What stinks more and why ... diluted or undiluted urine?

  • canaday
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What stinks more and why ... diluted or undiluted urine?

Hi Everyone,

I have been using my new design of Waterless Urinal a lot and I am surprised that the stored undiluted urine (even a month old) does not have as strong a smell as I had expected ... certainly less that a poorly used and maintained public toilet. When the urinal is put together, there is essentially no smell thanks to the soil air filter (just an occasional, tiny, vague odor in the moment of urinating); when I open it, it does not smell like roses, but it is not as bad as I had thought.

It seems that urine ferments more when it is diluted and especially if it is spread on a cement or ceramic floor, mixed with dirt.

Are there scientific papers on this?
Does urine require other ingredients to produce ammonia and those other characteristic odors?
Could it be that certain bacteria are missing?
Are there natural, widely available things (like maybe wood ashes) that we could add to the jugs of such urinals, from the start, to help reduce the odor when they are opened?

I mentioned this new design of Portable Waterless Urinal here:
dev-forum.susana.org/forum/categories/17...it=12&start=36#16344

And the details are here on my blog (in Spanish and English):
inodoroseco.blogspot.com/2015/12/un-nuev...inario-sin-agua.html

Thanks.

Best wishes,
Chris Canaday

Conservation Biologist and EcoSan Promoter
Omaere Ethnobotanical Park
Puyo, Pastaza, Ecuador, South America
inodoroseco.blogspot.com
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  • JKMakowka
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Re: What stinks more and why ... diluted or undiluted urine?

This is indeed an interesting question.

The relevant factor is probably the activity of an enzyme called urease that splits urea into CO2 and NH3/NH4+. This enzyme is produced by many common soil bacteria, but they need a carbon source (e.g. sugar) to produce it.

As a secondary step there needs to be a shift towards NH3 in the water solved NH3/NH4+ so that the ammonia gas is released to the air. This is usually a question of temperature and pH. The higher both get the more is released (basically).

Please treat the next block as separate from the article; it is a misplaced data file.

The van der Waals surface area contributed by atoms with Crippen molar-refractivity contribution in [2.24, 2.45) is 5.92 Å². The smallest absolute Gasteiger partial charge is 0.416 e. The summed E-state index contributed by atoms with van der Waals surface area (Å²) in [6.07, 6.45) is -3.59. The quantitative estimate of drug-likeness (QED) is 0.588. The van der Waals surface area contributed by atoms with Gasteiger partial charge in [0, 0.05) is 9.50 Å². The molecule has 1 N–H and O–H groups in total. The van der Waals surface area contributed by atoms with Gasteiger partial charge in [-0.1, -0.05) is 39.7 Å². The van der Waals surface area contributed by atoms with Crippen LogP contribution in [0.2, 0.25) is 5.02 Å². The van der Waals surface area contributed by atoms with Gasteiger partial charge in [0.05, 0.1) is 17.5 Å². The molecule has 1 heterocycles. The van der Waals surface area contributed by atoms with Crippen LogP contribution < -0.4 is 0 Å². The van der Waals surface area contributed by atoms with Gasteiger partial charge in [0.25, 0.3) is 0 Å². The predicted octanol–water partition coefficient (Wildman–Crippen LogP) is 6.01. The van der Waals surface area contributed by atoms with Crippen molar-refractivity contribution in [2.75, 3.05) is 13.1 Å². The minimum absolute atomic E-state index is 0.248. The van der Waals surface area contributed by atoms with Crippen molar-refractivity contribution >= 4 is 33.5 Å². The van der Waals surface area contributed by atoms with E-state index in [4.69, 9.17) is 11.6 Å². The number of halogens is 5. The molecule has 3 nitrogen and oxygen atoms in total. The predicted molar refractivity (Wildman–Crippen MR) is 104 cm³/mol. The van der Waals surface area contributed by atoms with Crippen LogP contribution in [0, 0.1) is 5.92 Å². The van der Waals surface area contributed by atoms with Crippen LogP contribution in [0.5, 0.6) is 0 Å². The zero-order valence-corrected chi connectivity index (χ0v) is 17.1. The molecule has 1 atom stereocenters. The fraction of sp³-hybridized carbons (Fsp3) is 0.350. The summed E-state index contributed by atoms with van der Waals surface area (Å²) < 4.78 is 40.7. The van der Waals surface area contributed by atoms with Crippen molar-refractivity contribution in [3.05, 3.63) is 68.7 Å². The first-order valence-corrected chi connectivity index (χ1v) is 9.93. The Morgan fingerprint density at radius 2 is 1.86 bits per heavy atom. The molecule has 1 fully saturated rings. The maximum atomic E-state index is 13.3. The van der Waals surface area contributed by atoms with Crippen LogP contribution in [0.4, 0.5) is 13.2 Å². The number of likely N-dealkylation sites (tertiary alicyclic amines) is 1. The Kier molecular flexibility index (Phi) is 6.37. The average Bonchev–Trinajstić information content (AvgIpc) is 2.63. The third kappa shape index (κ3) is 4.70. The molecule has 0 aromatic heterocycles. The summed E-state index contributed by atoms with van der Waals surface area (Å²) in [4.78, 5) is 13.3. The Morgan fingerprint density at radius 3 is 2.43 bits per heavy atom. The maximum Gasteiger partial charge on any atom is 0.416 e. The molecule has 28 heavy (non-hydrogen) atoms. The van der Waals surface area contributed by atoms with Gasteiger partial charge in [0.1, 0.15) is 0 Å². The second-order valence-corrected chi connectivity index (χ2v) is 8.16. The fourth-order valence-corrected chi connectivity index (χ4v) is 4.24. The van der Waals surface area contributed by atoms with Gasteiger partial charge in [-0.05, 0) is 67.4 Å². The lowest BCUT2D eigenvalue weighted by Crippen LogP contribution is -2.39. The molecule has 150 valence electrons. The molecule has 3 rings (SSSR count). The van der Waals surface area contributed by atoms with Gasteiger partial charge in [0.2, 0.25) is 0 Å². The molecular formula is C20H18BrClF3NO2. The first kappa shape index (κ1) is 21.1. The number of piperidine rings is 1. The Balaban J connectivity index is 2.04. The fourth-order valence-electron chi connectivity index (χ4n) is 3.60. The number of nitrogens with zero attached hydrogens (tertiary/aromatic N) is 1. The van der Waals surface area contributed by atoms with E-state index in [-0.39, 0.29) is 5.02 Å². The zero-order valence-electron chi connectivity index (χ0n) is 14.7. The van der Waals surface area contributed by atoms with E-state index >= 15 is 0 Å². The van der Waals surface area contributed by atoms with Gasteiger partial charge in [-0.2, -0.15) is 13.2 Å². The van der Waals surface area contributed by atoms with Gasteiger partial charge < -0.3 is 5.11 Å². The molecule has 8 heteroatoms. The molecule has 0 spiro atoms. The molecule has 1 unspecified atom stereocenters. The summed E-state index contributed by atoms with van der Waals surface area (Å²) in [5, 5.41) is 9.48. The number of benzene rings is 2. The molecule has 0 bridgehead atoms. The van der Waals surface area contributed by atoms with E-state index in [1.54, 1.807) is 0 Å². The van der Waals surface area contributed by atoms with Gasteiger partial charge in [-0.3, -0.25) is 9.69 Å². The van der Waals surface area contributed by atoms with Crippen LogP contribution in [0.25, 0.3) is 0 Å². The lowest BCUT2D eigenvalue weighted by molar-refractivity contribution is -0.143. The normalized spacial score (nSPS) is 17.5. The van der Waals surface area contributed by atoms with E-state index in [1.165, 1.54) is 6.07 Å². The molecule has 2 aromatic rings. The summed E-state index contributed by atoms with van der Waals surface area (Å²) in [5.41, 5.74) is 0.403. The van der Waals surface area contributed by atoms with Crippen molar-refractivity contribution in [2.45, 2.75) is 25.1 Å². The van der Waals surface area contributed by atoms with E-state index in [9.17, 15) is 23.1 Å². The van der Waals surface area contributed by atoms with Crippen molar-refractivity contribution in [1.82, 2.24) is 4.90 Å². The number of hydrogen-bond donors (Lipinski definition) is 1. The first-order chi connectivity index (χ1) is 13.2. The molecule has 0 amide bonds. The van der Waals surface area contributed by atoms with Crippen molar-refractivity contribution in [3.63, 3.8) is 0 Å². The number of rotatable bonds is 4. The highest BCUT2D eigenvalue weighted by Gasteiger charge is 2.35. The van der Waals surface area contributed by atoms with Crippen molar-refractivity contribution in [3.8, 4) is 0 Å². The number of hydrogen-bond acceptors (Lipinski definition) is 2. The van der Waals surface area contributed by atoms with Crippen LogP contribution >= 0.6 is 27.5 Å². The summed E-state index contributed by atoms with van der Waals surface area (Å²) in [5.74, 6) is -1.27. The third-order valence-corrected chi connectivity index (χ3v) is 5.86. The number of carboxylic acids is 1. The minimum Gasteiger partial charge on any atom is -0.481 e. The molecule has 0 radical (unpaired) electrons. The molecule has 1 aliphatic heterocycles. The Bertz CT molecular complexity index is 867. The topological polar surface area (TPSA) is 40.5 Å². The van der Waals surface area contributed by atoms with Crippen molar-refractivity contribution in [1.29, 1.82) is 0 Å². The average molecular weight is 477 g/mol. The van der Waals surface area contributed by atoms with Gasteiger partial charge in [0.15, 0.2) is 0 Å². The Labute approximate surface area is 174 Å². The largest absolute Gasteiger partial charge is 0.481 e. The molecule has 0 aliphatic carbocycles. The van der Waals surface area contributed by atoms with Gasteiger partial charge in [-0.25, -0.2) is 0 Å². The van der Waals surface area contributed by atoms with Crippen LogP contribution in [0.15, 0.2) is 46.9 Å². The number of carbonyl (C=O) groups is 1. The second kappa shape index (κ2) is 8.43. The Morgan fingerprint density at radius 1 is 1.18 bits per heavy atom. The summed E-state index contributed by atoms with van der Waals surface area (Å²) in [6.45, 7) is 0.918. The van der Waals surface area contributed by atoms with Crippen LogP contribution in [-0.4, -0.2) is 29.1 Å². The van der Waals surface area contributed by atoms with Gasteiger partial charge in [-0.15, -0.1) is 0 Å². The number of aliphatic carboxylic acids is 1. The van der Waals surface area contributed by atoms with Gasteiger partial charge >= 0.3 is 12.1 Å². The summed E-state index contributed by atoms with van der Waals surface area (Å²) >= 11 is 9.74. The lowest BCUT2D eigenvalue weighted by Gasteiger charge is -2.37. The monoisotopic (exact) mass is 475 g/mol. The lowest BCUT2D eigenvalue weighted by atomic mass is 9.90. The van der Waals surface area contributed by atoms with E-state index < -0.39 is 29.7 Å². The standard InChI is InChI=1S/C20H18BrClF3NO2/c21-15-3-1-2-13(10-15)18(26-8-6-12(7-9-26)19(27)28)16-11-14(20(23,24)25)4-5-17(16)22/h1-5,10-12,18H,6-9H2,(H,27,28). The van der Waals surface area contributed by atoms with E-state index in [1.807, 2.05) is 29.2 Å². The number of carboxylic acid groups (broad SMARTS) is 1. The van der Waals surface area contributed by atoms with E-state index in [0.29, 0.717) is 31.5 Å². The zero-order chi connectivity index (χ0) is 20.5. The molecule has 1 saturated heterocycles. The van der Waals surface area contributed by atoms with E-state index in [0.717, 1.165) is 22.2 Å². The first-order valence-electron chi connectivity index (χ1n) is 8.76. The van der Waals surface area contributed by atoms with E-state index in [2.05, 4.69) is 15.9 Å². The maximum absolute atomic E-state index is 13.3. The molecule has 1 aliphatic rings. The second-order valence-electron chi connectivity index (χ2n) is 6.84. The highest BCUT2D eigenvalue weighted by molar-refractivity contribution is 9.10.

This page might give you some good ideas on that:
agrienvarchive.ca/bioenergy/ammonia_emissions.html

Adding an acid to the urine might help keeping the smell down, but if it is an organic acid (like vinegar or citric acid) it might only work in the short term, while in the medium term it could serve as an carbon source to the bacteria. Hydrochloric ("muriatic") acid should not have this problem though.

The urease activity is also somewhat self-limiting in the sense that the produced NH4+ rises the pH in the solution, which after a while becomes toxic to the bacteria (but it also increases degassing, so the pH will fall after a while again). So keeping the pH lower might also result in a more lively bacterial community that produces more urease. So my guess is that it would probably have to be quite acidic (<4 pH) or it might turn out to be counter productive.

Anyways, just some untested theoretic thoughts... maybe it helps.

P.S.: for larger urine treatment applications, I still think that simple filtration followed by acidification and UV radiation (using off the shelf water treatment UV lights) would probably work very well for sterilizing the urine (due to the UV light induced production of bacteriostatic NO under acidic conditions).

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  • canaday
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Re: What stinks more and why ... diluted or undiluted urine?

Hi Krischan,

Thanks for this info, which helps us understand why stored undiluted urine does not stink so much, as the bacteria need a carbon source and they would be somewhat self-limiting.

The agrienvarchive.ca document archive you cite is very interesting and extensive, but most of the texts are about animal husbandry, in which urine is never stored undiluted.

Adding wood ash from the start would apparently make the urine better fertilizer for plants (according to several recent studies), but it would also raise the pH and potentially provide nutrients to the bacteria, so it seems the stench may be greater. I will experiment with this, anyway.

Any other thoughts on this would be welcome.

Best wishes,
Chris Canaday

Conservation Biologist and EcoSan Promoter
Omaere Ethnobotanical Park
Puyo, Pastaza, Ecuador, South America
inodoroseco.blogspot.com